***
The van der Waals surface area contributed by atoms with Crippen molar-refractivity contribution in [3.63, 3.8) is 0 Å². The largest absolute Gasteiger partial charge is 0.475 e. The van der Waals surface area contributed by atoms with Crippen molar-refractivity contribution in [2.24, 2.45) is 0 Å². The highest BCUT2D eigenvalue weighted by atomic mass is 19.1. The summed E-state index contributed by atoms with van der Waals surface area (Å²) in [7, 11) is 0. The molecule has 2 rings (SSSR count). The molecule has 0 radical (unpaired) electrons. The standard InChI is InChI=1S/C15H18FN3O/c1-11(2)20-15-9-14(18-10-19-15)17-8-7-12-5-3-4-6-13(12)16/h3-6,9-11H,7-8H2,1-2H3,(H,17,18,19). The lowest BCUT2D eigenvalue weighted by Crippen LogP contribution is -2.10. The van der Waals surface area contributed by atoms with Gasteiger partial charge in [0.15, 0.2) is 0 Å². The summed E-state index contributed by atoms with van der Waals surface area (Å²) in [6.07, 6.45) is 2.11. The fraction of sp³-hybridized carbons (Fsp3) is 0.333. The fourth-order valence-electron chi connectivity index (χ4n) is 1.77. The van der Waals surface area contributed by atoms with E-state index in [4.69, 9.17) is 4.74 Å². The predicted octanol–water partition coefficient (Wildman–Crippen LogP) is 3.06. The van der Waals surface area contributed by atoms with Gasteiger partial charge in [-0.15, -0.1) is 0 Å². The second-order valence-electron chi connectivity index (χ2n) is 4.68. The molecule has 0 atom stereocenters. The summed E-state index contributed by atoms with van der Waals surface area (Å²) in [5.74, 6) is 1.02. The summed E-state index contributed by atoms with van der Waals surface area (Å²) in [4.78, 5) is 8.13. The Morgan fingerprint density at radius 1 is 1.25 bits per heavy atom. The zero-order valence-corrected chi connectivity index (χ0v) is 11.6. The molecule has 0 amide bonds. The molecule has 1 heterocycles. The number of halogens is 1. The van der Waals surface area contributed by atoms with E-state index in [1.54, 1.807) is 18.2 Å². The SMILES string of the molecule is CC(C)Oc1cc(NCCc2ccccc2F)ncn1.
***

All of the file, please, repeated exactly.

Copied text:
The van der Waals surface area contributed by atoms with Crippen molar-refractivity contribution in [3.63, 3.8) is 0 Å². The largest absolute Gasteiger partial charge is 0.475 e. The van der Waals surface area contributed by atoms with Crippen molar-refractivity contribution in [2.24, 2.45) is 0 Å². The highest BCUT2D eigenvalue weighted by atomic mass is 19.1. The summed E-state index contributed by atoms with van der Waals surface area (Å²) in [7, 11) is 0. The molecule has 2 rings (SSSR count). The molecule has 0 radical (unpaired) electrons. The standard InChI is InChI=1S/C15H18FN3O/c1-11(2)20-15-9-14(18-10-19-15)17-8-7-12-5-3-4-6-13(12)16/h3-6,9-11H,7-8H2,1-2H3,(H,17,18,19). The lowest BCUT2D eigenvalue weighted by Crippen LogP contribution is -2.10. The van der Waals surface area contributed by atoms with Gasteiger partial charge in [0.15, 0.2) is 0 Å². The summed E-state index contributed by atoms with van der Waals surface area (Å²) in [6.07, 6.45) is 2.11. The fraction of sp³-hybridized carbons (Fsp3) is 0.333. The fourth-order valence-electron chi connectivity index (χ4n) is 1.77. The van der Waals surface area contributed by atoms with E-state index in [4.69, 9.17) is 4.74 Å². The predicted octanol–water partition coefficient (Wildman–Crippen LogP) is 3.06. The van der Waals surface area contributed by atoms with Gasteiger partial charge in [-0.15, -0.1) is 0 Å². The second-order valence-electron chi connectivity index (χ2n) is 4.68. The molecule has 0 atom stereocenters. The summed E-state index contributed by atoms with van der Waals surface area (Å²) in [5.74, 6) is 1.02. The summed E-state index contributed by atoms with van der Waals surface area (Å²) in [4.78, 5) is 8.13. The Morgan fingerprint density at radius 1 is 1.25 bits per heavy atom. The zero-order valence-corrected chi connectivity index (χ0v) is 11.6. The molecule has 0 amide bonds. The molecule has 1 heterocycles. The number of halogens is 1. The van der Waals surface area contributed by atoms with E-state index in [1.54, 1.807) is 18.2 Å². The SMILES string of the molecule is CC(C)Oc1cc(NCCc2ccccc2F)ncn1.